Prairie Post (West Edition)

Recovery camps hoping to help the ‘Blackfoot Way’

- BY TIM KALINOWSKI For more informatio­n on the Kii maa pii pii tsin Renewal and Healing Centre recovery camps call 403-393-4057.

Kii maa pii pii tsin (Kindness to Others) Renewal and Healing Centre is hoping to hold a series of two 28-day recovery camps this fall to help those trying to kick addiction among Lethbridge’s Blackfoot community.

The proposed camps, one for men and one for women, would run seven days at a stretch and include traditiona­l healing and ceremony. They would be held on Blood Tribe community lands on the eastside of the reserve.

Kindness to Others founder Alvin Mills said it is important to remove those experienci­ng addiction from a negative environmen­t on the streets of Lethbridge to a positive healing and spiritual environmen­t in the countrysid­e. Free from the distractio­ns and influences of the city, it will allow them to work on the underlying grief and trauma which fuel their addictions, Mills says.

“In the city there is too many triggers,” states Mills. “There are triggers all over in the city. Drug use is rampant. But here in this kind of a setting it is very tranquil, and you can feel a presence.

“It hasn’t been done before (in this region),” he adds, “and it is going to be the Blackfoot taking care of the Blackfoot.”

Mills feels the cultural component is a vital part of recovery for local Indigenous people, and he is looking for broad support for his recovery camp initiative.

“This cultural component of my program was always there, and when they get to this recovery camp they start addressing the trauma, addressing the grief,” he states. “It’s going to be a huge undertakin­g, but I do have people to help. I will be asking the Blood Tribe and other surroundin­g nations if they could help in what way they can.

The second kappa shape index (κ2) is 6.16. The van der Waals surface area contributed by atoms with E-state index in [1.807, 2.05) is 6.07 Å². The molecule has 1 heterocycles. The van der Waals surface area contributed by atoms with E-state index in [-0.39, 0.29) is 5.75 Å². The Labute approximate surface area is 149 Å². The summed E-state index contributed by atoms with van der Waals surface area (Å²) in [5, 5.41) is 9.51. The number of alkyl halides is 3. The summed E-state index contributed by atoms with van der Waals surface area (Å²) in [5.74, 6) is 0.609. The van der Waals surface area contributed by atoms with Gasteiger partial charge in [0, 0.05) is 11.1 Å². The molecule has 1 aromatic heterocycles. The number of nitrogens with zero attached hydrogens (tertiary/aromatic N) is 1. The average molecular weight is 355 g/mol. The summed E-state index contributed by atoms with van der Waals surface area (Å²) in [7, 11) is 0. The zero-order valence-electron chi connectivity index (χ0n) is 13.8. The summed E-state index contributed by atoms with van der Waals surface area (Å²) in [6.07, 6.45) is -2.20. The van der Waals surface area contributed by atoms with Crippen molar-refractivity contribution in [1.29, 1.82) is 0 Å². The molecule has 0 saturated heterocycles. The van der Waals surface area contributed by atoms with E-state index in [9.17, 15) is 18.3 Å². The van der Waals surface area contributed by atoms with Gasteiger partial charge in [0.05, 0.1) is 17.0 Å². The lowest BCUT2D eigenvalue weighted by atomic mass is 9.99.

“I really do believe this recovery camp would work, and it is a great place to do it.”

Mills is being supported in this initiative by the Sik-Ooh-Kotok Friendship Society.

“We see a lot of our own people on the street, and a lot of those people I know personally either from school or in the community,” says Sik-OohKotok Friendship Society program coordinato­r Cody Weasel Head. “Growing up I was always told it takes a village to raise a child. I also believe it takes a village to heal our people who are struggling right now.”

Weasel Head says with the opioid crisis only worsening in the past year SikOoh-Kotok Friendship Society felt it is time to try something different.

“I believe a lot of things have been tried already,” he says. “It’s not that they are not working, but I believe it’s time for something new to come along and give it a go. I have always told my children and my family the people on the street are not so-called ‘bums.’ They are warriors, and right now they are just fighting a different battle. So this would be a good chance for Blackfoots to help Blackfoots the Blackfoot Way.”

Camp co-organizer Tyler Chief Calf, who was a founding member of The Sage Clan and is currently an accredited community addictions counsellor, says having a strong connection with nature is an important part of a longerterm recovery strategy for those wanting to move beyond grief, trauma and addiction in their lives, particular­ly when you are an Indigenous person.

“A change in atmosphere – being in the countrysid­e – there is a different energy compared to being on the streets,” he says. “With my sobriety, July was 13 years. I went out to the countrysid­e just like this, and it helped a lot. The energy, the prayers, having ceremony – the value of it, it is a key aspect in our way of life. Once (those taking part) feel it, and they feel that energy, it can come a long way toward showing them a different route in their lives.”

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